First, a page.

The Power of Fiction: A Novel Approach to Presenting Research Findings

By Wade, Danny; Vaughn, Courtney et al. | Journal of Thought, Spring-Summer 2009 | Go to article overview

The Power of Fiction: A Novel Approach to Presenting Research Findings


Wade, Danny, Vaughn, Courtney, Long, Wesley, Journal of Thought


As a professional educator and a recent doctoral graduate, I am constantly trying to master the intricacies of qualitative research. This, I have come to believe, will take a lifetime. Case study, phenomenology, ethnography, grounded theory, interpretivism--no one road leads to Rome, as is so clearly apparent in quantitative designs and analyses where I initially believed all the same rules and procedures of validity, reliability, control, generalization, prediction, etc. applied.

I took my first doctoral qualitative research course from Courtney Vaughn. One of her requirements was to decide which of at least forty some qualitative approaches best fit my research. At first she taught us to code and theme data. Then we explored more complex types of qualitative analysis and writing. I was intrigued by the fact that although the various traditions had their own suggested processes, the way of writing up the findings was similar and somewhat flat. Even with heuristic and narrative inquiry, I still felt a sense of detachment from the participants as they lived the phenomena under investigation. During one class, Courtney provided us with her co-authored, published phenomenological research study on adolescent drug addicts as an example of utilizing vignettes to intimately acquaint the reader with the various participants. By analyzing the vignettes, we learned that through a series of catastrophic life events the participants enter drug and alcohol treatment centers and strive for sobriety. (1) For example, one of the vignettes depicts Linda. One night, when Linda is fourteen, she goes out drinking with friends and takes a handful of pills someone gives her. She soon becomes violent. As a result, her companions drive her home and dump her, semiconscious, on her neighbor's front lawn. That night Linda decides she can no longer continue using alcohol and drugs. (2) Despite the sporadically quoted material included in Linda's vignette, as a reader I hungered to hear more of Linda's voice, to see her vicious behavior and watch her so-called friends dump her on the lawn. I yearned to be "shown." Although the vignettes provide many details of the participants' lives, I still felt the absence of their voices and feelings as they lived through their experiences with drug and alcohol addiction.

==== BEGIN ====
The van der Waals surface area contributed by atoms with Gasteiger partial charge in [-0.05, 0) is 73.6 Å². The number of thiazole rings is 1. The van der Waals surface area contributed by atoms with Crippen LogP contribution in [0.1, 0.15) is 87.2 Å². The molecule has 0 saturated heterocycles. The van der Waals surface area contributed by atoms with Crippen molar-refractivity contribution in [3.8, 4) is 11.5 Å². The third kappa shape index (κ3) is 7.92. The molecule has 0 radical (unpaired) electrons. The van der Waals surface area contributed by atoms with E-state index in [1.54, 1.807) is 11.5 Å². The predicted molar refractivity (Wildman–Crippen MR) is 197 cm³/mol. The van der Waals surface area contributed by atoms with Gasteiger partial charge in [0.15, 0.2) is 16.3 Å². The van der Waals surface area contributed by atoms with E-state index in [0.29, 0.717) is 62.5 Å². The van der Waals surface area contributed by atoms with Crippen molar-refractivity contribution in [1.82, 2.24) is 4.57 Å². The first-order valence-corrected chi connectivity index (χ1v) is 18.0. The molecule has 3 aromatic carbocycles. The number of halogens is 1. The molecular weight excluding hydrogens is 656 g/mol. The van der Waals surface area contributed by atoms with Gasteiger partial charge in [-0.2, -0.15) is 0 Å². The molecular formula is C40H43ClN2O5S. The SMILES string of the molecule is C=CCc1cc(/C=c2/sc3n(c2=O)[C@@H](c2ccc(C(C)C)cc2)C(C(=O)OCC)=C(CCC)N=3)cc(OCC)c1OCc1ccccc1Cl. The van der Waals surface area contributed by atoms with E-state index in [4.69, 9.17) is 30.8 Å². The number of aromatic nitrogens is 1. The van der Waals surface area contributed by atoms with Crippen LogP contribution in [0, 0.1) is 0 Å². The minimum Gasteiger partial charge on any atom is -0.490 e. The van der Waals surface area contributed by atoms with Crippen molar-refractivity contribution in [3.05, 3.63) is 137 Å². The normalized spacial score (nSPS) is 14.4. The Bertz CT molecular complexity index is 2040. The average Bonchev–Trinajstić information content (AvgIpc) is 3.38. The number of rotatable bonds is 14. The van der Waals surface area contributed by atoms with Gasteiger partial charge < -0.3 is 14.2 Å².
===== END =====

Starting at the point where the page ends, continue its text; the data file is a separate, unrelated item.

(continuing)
I was especially attuned to this lack of voice and feeling in Courtney's and other scholars' qualitative articles because I had recently implemented an alternative approach to writing research in my high school English classes in an attempt to help my students "bring to life" their topics of research. I had tired of teaching high school students the expository research paper format (introduction with thesis statement, body paragraphs conveying main points about the topic of research, and conclusion restating thesis and main points) required by my district. Year after year I read voiceless and mundane research papers (no fault of the students) as students displayed more and more apathy and unconcern with a format they had grown accustomed to and that no longer inspired, motivated, or challenged them. What could I do?

An answer came one day while exploring possible topics for my master's thesis. (3) I discovered Tom Romano's concept of the multigenre research paper. In defining multigenre research Romano writes:

   [It] arises from research, experience, and imagination. It is not
   uninterrupted, expository monolog nor a seamless narrative nor a
   collection of poems. A multigenre paper is composed on many genres
   and subgenres, each piece self-contained, making a point of its
   own, yet connected by theme or topic and sometimes by language,
   images, and content. In addition to many genres, a multigenre paper
   may also contain many voices, not just the author's. (4)

This does not change the way research is conducted, but the way in which the research findings are presented. Instead of representing research through only the expository essay, the multigenre research paper requires the utilization of a variety of forms, voices, and ideas. …

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